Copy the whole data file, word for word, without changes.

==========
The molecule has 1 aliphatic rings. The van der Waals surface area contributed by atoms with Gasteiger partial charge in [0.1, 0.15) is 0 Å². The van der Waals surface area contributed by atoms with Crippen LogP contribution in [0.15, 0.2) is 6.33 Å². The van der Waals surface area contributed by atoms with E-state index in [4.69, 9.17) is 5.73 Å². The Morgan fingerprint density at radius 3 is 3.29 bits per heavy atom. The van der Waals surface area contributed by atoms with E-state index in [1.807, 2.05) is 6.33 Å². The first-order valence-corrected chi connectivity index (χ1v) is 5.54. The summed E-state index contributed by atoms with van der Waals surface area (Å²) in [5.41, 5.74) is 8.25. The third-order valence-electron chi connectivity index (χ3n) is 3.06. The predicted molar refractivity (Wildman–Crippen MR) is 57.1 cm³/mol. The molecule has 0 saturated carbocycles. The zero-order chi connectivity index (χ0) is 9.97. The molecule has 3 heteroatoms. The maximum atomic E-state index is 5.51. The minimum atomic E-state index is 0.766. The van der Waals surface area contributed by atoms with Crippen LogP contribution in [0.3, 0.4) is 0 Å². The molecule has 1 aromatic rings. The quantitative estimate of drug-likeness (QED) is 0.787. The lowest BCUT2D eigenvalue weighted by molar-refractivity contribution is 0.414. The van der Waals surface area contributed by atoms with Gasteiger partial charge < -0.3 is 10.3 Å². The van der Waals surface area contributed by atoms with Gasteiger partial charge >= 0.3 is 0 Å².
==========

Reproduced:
The molecule has 1 aliphatic rings. The van der Waals surface area contributed by atoms with Gasteiger partial charge in [0.1, 0.15) is 0 Å². The van der Waals surface area contributed by atoms with Crippen LogP contribution in [0.15, 0.2) is 6.33 Å². The van der Waals surface area contributed by atoms with E-state index in [4.69, 9.17) is 5.73 Å². The Morgan fingerprint density at radius 3 is 3.29 bits per heavy atom. The van der Waals surface area contributed by atoms with E-state index in [1.807, 2.05) is 6.33 Å². The first-order valence-corrected chi connectivity index (χ1v) is 5.54. The summed E-state index contributed by atoms with van der Waals surface area (Å²) in [5.41, 5.74) is 8.25. The third-order valence-electron chi connectivity index (χ3n) is 3.06. The predicted molar refractivity (Wildman–Crippen MR) is 57.1 cm³/mol. The molecule has 0 saturated carbocycles. The zero-order chi connectivity index (χ0) is 9.97. The molecule has 3 heteroatoms. The maximum atomic E-state index is 5.51. The minimum atomic E-state index is 0.766. The van der Waals surface area contributed by atoms with Crippen LogP contribution in [0.3, 0.4) is 0 Å². The molecule has 1 aromatic rings. The quantitative estimate of drug-likeness (QED) is 0.787. The lowest BCUT2D eigenvalue weighted by molar-refractivity contribution is 0.414. The van der Waals surface area contributed by atoms with Gasteiger partial charge < -0.3 is 10.3 Å². The van der Waals surface area contributed by atoms with Gasteiger partial charge >= 0.3 is 0 Å².